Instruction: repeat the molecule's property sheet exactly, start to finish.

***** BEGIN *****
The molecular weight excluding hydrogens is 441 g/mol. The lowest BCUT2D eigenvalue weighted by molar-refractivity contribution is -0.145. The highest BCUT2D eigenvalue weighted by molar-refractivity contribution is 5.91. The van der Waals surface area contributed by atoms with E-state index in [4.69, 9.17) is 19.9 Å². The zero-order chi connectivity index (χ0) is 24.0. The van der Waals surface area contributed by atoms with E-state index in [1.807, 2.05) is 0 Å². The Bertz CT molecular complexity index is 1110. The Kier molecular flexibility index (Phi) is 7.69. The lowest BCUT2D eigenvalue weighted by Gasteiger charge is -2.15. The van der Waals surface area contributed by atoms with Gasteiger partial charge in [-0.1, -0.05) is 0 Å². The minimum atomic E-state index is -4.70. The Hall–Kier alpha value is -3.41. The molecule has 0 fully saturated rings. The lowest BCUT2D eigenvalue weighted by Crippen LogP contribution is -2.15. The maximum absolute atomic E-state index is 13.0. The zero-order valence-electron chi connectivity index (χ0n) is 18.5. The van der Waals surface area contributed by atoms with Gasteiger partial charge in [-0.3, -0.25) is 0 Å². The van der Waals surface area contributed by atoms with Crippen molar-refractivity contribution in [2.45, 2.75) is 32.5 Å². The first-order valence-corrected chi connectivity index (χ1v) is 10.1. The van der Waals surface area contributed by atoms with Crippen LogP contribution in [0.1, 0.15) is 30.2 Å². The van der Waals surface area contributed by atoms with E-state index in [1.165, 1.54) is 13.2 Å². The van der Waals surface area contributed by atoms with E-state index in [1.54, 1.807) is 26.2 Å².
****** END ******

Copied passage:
The molecular weight excluding hydrogens is 441 g/mol. The lowest BCUT2D eigenvalue weighted by molar-refractivity contribution is -0.145. The highest BCUT2D eigenvalue weighted by molar-refractivity contribution is 5.91. The van der Waals surface area contributed by atoms with E-state index in [4.69, 9.17) is 19.9 Å². The zero-order chi connectivity index (χ0) is 24.0. The van der Waals surface area contributed by atoms with E-state index in [1.807, 2.05) is 0 Å². The Bertz CT molecular complexity index is 1110. The Kier molecular flexibility index (Phi) is 7.69. The lowest BCUT2D eigenvalue weighted by Gasteiger charge is -2.15. The van der Waals surface area contributed by atoms with Gasteiger partial charge in [-0.1, -0.05) is 0 Å². The minimum atomic E-state index is -4.70. The Hall–Kier alpha value is -3.41. The molecule has 0 fully saturated rings. The lowest BCUT2D eigenvalue weighted by Crippen LogP contribution is -2.15. The maximum absolute atomic E-state index is 13.0. The zero-order valence-electron chi connectivity index (χ0n) is 18.5. The van der Waals surface area contributed by atoms with Gasteiger partial charge in [-0.3, -0.25) is 0 Å². The van der Waals surface area contributed by atoms with Crippen molar-refractivity contribution in [2.45, 2.75) is 32.5 Å². The first-order valence-corrected chi connectivity index (χ1v) is 10.1. The van der Waals surface area contributed by atoms with Crippen LogP contribution in [0.1, 0.15) is 30.2 Å². The van der Waals surface area contributed by atoms with E-state index in [1.165, 1.54) is 13.2 Å². The van der Waals surface area contributed by atoms with E-state index in [1.54, 1.807) is 26.2 Å².